Barratts Agrees To Help PETA Stop Indian Leather Cruelties

For Immediate Release:
8 January 2003

Dawn Carr 020 7357 9229, ext. 224 (office); 0776 8571678 (mobile)

Leeds — Today, Michael Ziff, CEO of Stylo plc (which operates the popular Barratts shoe chain), let PETA know that the company will immediately join international efforts to try to combat the immense suffering of Indian animals killed for leather sold to the UK. As part of its burgeoning campaign to enlist international retailers to take responsibility and steps to stop unlawful abuse of animals in their supply chains, a member of PETA had planned to dress as a butcher on Thursday and ‘slaughter’ and ‘skin’ a ‘cow,’ leaving the activist naked but for her blood-red painted body outside the shop on Commercial Street, hoping to stir Stylo to take action. The company had until now been unresponsive to news of the massive suffering. That demonstration has now been called off.

As a result of years of consumer pressure, the Indian Council for Leather Exports (CLE) is now working with PETA to bring about badly needed reforms that would help reduce some suffering of cattle, goats and other animals used for leather in India at the market, in transport and during slaughter. Debenhams and Arcadia have already agreed to join this effort – now, Stylo will be added to this list. Stylo is one of Britain’s top shoe retailers. More than 40 companies – including the UK’s Clarks, River Island, The Boot Tree Ltd., Lambert Howarth Group plc, Buffalo Boots and others – have informed PETA that they will not purchase leather from India until that country enforces laws to protect animals used in the skin trade from rampant abuse, which is what led the CLE to make this pledge.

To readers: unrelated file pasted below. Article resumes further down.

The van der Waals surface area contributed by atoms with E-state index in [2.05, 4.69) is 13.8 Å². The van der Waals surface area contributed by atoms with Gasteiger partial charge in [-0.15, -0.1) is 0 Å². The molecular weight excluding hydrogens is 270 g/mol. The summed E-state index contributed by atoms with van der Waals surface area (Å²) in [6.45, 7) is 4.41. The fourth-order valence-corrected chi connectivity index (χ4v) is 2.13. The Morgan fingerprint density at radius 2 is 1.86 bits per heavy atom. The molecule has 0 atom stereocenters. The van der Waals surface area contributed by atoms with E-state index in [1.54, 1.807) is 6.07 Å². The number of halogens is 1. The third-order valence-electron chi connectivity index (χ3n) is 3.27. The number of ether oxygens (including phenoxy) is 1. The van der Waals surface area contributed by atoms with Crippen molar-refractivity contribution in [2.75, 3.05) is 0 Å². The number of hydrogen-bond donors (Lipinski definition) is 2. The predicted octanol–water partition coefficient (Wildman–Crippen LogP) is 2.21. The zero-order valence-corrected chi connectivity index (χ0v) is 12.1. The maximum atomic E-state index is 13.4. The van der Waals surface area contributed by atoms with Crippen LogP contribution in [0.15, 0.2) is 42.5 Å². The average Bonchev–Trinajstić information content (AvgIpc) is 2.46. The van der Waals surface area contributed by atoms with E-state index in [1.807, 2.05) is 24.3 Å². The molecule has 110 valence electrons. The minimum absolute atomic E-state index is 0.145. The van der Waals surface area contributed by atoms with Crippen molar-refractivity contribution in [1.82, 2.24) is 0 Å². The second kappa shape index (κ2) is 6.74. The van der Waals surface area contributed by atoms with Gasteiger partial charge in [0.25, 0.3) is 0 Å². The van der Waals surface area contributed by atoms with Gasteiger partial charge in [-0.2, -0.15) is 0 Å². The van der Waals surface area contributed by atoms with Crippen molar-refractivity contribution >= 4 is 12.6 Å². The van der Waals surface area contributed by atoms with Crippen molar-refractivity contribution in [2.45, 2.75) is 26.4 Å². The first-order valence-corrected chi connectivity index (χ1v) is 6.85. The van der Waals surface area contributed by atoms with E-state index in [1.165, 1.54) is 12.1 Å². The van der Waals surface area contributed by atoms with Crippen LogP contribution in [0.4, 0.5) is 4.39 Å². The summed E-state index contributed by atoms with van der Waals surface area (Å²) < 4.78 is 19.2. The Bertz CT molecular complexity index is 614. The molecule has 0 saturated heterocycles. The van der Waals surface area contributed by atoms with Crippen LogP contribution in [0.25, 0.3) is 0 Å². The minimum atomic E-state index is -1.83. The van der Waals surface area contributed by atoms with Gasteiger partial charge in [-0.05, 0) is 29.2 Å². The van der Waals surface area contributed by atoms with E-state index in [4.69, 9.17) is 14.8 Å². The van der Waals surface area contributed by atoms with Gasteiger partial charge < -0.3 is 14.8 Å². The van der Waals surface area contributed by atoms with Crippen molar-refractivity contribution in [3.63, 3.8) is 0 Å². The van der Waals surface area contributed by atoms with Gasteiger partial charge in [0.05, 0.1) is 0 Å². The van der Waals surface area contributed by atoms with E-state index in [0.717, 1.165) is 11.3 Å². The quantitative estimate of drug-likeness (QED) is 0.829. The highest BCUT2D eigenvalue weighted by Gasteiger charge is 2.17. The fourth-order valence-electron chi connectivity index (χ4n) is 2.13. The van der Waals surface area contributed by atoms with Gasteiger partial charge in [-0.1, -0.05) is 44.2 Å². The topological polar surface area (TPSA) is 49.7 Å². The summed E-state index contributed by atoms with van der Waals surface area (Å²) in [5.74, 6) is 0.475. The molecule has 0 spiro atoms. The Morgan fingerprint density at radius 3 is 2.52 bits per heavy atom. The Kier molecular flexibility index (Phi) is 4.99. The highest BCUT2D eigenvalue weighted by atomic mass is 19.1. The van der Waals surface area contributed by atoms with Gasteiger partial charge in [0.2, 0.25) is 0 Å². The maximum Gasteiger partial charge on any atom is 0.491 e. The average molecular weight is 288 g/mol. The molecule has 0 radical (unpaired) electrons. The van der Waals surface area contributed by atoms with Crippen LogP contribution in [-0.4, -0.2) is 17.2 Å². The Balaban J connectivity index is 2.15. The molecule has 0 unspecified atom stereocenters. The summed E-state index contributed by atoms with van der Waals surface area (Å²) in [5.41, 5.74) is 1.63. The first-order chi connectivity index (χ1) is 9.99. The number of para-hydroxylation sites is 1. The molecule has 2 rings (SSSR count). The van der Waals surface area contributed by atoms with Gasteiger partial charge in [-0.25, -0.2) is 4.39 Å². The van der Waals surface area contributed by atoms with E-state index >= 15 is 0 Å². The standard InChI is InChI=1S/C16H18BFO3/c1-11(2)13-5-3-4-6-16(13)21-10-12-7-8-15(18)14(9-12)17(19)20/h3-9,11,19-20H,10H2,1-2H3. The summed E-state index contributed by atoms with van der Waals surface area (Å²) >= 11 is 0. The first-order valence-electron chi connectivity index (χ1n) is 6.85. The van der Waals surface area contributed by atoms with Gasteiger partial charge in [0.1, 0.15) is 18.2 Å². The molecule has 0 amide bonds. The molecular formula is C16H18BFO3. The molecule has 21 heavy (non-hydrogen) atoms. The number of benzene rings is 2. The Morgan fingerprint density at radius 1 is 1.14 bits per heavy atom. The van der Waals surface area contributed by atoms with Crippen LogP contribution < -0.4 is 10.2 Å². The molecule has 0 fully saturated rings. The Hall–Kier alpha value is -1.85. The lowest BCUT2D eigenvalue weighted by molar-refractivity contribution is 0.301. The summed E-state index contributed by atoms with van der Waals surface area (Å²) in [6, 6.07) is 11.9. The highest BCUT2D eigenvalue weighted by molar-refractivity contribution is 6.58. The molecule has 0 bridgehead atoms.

Poorva Joshipura, PETA’s project manager, says, ‘We would rather no one wear leather at all, but this is a terrific step that recognises the enormity of the suffering of once-sacred Indian cows who end up on people’s feet in Britain’.

In defiance of Indian law, corrupt skin-traders march cows, buffaloes and other animals for days and cram them into overcrowded trucks, which causes many to suffer broken bones and suffocation. Those who collapse from exhaustion or injury have their eyes smeared with chilli peppers and their tailbones broken in an effort to keep them moving. At abattoirs, the animals typically have their throats hacked with dull knives in full view of one another, sometimes by children, and are often dismembered and skinned alive.

‘That Stylo has chosen not to look away from the cruelty is admirable, and we are certain that it can have no other effect than to help make a difference in the lives of millions of animals’, says PETA President Ingrid Newkirk, who has personally followed the Indian ‘cattle trail’. Broadcast-quality footage of Pamela Anderson’s narrated exposé of the Indian leather industry and photographs will be available. For more information, visit PETA’s Web site